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The Collegian

The Student News Site of Tarrant County College

The Collegian

The Student News Site of Tarrant County College

The Collegian

Paul predictable potty-mouthed humor

By Frankie Farrar-Helm/entertainment editor

Get ready for a close encounter of the foul-mouthed kind.

Paul (Seth Rogen) uses his sarcastic humor to pull off his best E.T. impression to scare off a couple of angry drunks. Paul frequently uses his strangeness to his advantage.
Photo courtesy Universal Pictures

Take a four-foot, pot-smoking green alien, add the mouth of a sailor, sprinkle on a few adult jokes and you have Paul (Seth Rogen).

The comedy-adventure is the story of a cosmic smartass who escapes an Area 51 military base where he has been detained for the last 60 years advising world leaders about his kind. He jumps at the first opportunity he sees — an RV with two British, comic book-savvy tourists who are the perfect candidates to rescue and secretly harbor an alien on the run.

On a road trip across America’s heartland, best friends Graeme Willy (Simon Pegg) and Clive Gollings (Nick Frost) find themselves on a sci-fi dream vacation that will change their lives forever.

Graeme, Clive and Paul are hunted by federal agents, “The Big Guy” (Sigourney Weaver) and an obsessive Bible-hugger (Bill Hader), who is the father of Ruth Buggs (Kristen Wiig), a young woman whom Graeme and Clive kidnap after revealing their secret. Buggs joins the two nerds to help return the Martian to his mothership safely.

Although the plot may be a little predictable, this laugh-out-loud humor is unpredictable, putting a twist on the stereotypical introverted alien character moviegoers are used to.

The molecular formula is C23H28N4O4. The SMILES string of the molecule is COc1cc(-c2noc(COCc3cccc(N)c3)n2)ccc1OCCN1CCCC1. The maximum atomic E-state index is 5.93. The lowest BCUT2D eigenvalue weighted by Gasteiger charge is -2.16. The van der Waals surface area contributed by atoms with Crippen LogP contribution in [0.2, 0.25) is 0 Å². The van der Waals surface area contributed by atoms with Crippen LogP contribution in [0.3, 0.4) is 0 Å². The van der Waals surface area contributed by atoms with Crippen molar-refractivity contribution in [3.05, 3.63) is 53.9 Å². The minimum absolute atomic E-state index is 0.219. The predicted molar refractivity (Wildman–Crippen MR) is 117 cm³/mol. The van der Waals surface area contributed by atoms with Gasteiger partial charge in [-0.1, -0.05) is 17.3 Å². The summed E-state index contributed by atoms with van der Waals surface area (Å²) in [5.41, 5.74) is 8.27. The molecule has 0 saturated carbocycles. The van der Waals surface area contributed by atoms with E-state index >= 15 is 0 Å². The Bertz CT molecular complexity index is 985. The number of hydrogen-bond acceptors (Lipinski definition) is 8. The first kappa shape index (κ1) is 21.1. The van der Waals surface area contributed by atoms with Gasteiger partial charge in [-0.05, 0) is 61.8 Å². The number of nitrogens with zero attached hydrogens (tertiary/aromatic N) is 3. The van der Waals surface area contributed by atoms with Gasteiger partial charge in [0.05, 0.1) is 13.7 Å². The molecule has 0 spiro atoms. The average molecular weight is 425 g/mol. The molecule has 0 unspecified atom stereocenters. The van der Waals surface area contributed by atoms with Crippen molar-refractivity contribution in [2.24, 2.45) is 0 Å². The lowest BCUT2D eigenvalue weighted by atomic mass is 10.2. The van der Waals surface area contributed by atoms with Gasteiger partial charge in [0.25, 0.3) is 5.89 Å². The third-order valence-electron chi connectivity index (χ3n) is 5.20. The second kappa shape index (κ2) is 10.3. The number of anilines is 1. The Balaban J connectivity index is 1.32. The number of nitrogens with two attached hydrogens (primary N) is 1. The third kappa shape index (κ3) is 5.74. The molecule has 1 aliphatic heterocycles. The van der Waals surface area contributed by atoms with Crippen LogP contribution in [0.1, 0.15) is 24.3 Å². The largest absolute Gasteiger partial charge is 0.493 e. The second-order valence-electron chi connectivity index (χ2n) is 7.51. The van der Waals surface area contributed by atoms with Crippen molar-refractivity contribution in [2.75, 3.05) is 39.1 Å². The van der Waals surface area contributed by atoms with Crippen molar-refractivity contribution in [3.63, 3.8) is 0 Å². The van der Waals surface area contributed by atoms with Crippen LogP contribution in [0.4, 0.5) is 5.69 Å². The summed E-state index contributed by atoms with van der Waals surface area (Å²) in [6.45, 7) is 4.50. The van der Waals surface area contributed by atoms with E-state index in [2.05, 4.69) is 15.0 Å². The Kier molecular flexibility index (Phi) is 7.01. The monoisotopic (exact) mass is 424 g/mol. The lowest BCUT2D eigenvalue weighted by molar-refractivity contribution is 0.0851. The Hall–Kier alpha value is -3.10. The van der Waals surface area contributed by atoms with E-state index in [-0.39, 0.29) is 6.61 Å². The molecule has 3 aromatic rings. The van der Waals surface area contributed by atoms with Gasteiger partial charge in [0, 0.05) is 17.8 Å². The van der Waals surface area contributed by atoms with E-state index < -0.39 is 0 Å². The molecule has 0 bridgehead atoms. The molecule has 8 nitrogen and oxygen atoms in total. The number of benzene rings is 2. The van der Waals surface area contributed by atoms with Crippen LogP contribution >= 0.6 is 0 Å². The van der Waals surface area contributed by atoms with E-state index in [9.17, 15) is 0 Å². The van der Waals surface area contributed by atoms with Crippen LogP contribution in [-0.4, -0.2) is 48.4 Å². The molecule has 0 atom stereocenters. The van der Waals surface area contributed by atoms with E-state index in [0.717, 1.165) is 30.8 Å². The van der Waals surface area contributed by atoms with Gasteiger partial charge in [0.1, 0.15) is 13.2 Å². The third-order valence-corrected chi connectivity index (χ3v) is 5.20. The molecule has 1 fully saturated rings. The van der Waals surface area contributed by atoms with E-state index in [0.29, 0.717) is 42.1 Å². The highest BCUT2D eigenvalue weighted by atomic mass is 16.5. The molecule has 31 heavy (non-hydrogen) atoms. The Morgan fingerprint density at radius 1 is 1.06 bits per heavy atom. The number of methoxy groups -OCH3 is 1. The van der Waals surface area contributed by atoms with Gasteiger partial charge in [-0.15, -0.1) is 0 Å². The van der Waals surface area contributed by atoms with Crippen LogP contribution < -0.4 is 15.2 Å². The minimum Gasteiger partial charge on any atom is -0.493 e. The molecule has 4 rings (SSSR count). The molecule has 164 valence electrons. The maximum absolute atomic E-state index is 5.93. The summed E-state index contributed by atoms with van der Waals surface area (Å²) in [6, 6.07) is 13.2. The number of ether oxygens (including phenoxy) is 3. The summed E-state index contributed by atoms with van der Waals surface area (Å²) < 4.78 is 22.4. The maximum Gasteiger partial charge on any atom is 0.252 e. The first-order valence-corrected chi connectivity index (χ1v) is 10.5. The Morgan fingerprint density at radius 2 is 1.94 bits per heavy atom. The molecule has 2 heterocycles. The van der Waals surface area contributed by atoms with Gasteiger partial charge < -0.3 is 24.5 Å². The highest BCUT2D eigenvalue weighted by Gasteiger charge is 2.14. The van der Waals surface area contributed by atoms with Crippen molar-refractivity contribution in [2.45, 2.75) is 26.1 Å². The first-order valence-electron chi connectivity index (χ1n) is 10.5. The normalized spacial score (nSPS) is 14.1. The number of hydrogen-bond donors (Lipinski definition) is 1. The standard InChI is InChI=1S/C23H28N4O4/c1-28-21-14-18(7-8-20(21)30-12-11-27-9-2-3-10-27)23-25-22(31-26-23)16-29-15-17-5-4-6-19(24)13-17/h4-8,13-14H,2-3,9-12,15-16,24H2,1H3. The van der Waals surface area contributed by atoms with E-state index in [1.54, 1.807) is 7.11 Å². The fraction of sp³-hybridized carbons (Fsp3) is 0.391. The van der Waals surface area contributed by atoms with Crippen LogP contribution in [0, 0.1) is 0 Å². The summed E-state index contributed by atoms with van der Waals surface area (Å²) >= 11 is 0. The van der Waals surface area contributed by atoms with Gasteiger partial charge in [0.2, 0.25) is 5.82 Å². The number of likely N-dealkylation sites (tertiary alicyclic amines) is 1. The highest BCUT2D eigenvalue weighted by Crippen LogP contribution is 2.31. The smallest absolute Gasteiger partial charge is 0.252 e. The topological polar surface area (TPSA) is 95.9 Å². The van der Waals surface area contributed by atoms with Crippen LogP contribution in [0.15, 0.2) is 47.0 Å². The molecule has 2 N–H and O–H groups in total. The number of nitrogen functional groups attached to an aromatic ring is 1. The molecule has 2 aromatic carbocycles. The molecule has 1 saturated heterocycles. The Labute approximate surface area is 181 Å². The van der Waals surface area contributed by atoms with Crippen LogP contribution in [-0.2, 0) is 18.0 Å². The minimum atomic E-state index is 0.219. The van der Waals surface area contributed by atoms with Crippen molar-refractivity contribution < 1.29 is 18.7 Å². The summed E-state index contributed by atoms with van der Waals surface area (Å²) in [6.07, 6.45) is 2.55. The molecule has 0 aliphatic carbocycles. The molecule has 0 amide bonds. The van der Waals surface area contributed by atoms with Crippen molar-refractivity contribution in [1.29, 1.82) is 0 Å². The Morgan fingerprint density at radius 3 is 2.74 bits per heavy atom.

While most science fiction movies portray aliens as a danger to humans, Paul gives viewers a smart-aleck, fun-loving, down-to-earth — literally — character that sheds a new light on intergalactic beings.

Rogen, who caters to a very humor-specific audience, has the natural smartass delivery that is ideal for the outer space character, and Wiig has the necessary loveliness and beauty to give the film a young woman whose liberation leads her to become an ill-advised potty mouth. Pegg and Frost deliver the same comical characters found in 2004’s Shaun of the Dead and 2007’s Hot Fuzz.

The constant bad language may get a little annoying but is used for innocent humor. The clashing theories of intellectual design and evolution come to a head, which could affect the Bible-belt side of the film’s viewers, and some of the action becomes a bit serious.

Moviegoers will find themselves quoting many of the jokes, which are priceless.

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